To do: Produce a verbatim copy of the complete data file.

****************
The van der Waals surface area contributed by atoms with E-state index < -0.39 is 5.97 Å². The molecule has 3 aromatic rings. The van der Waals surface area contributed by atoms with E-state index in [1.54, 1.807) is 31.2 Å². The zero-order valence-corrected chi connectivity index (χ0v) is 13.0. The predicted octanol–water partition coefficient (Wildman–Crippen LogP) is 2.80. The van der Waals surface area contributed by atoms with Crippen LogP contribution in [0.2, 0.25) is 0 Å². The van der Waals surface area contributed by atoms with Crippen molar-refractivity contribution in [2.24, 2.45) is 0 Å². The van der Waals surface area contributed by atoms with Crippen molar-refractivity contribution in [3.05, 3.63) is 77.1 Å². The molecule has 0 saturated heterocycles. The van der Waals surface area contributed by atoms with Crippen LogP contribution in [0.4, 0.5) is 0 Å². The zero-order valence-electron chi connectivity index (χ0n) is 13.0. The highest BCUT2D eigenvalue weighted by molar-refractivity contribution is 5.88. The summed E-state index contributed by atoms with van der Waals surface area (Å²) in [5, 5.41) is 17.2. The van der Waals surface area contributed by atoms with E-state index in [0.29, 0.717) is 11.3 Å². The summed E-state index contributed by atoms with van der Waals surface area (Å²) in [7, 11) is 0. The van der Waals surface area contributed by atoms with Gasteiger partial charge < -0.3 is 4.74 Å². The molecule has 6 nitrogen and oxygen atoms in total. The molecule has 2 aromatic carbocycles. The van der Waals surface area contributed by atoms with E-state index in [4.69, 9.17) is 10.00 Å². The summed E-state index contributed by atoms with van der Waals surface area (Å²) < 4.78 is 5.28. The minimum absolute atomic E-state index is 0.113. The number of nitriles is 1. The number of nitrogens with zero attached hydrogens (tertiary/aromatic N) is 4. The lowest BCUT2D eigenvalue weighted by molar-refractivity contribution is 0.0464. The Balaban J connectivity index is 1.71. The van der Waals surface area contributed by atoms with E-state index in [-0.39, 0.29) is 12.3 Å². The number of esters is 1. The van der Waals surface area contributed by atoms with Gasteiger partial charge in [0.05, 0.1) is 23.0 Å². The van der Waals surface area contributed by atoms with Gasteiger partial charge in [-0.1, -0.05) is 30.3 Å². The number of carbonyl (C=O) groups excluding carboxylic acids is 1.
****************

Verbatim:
The van der Waals surface area contributed by atoms with E-state index < -0.39 is 5.97 Å². The molecule has 3 aromatic rings. The van der Waals surface area contributed by atoms with E-state index in [1.54, 1.807) is 31.2 Å². The zero-order valence-corrected chi connectivity index (χ0v) is 13.0. The predicted octanol–water partition coefficient (Wildman–Crippen LogP) is 2.80. The van der Waals surface area contributed by atoms with Crippen LogP contribution in [0.2, 0.25) is 0 Å². The van der Waals surface area contributed by atoms with Crippen molar-refractivity contribution in [2.24, 2.45) is 0 Å². The van der Waals surface area contributed by atoms with Crippen molar-refractivity contribution in [3.05, 3.63) is 77.1 Å². The molecule has 0 saturated heterocycles. The van der Waals surface area contributed by atoms with Crippen LogP contribution in [0.4, 0.5) is 0 Å². The zero-order valence-electron chi connectivity index (χ0n) is 13.0. The highest BCUT2D eigenvalue weighted by molar-refractivity contribution is 5.88. The summed E-state index contributed by atoms with van der Waals surface area (Å²) in [5, 5.41) is 17.2. The van der Waals surface area contributed by atoms with E-state index in [0.29, 0.717) is 11.3 Å². The summed E-state index contributed by atoms with van der Waals surface area (Å²) in [7, 11) is 0. The van der Waals surface area contributed by atoms with Gasteiger partial charge < -0.3 is 4.74 Å². The molecule has 6 nitrogen and oxygen atoms in total. The molecule has 2 aromatic carbocycles. The van der Waals surface area contributed by atoms with E-state index in [4.69, 9.17) is 10.00 Å². The summed E-state index contributed by atoms with van der Waals surface area (Å²) < 4.78 is 5.28. The minimum absolute atomic E-state index is 0.113. The number of nitriles is 1. The number of nitrogens with zero attached hydrogens (tertiary/aromatic N) is 4. The lowest BCUT2D eigenvalue weighted by molar-refractivity contribution is 0.0464. The Balaban J connectivity index is 1.71. The van der Waals surface area contributed by atoms with E-state index in [-0.39, 0.29) is 12.3 Å². The number of esters is 1. The van der Waals surface area contributed by atoms with Gasteiger partial charge in [0.05, 0.1) is 23.0 Å². The van der Waals surface area contributed by atoms with Gasteiger partial charge in [-0.1, -0.05) is 30.3 Å². The number of carbonyl (C=O) groups excluding carboxylic acids is 1.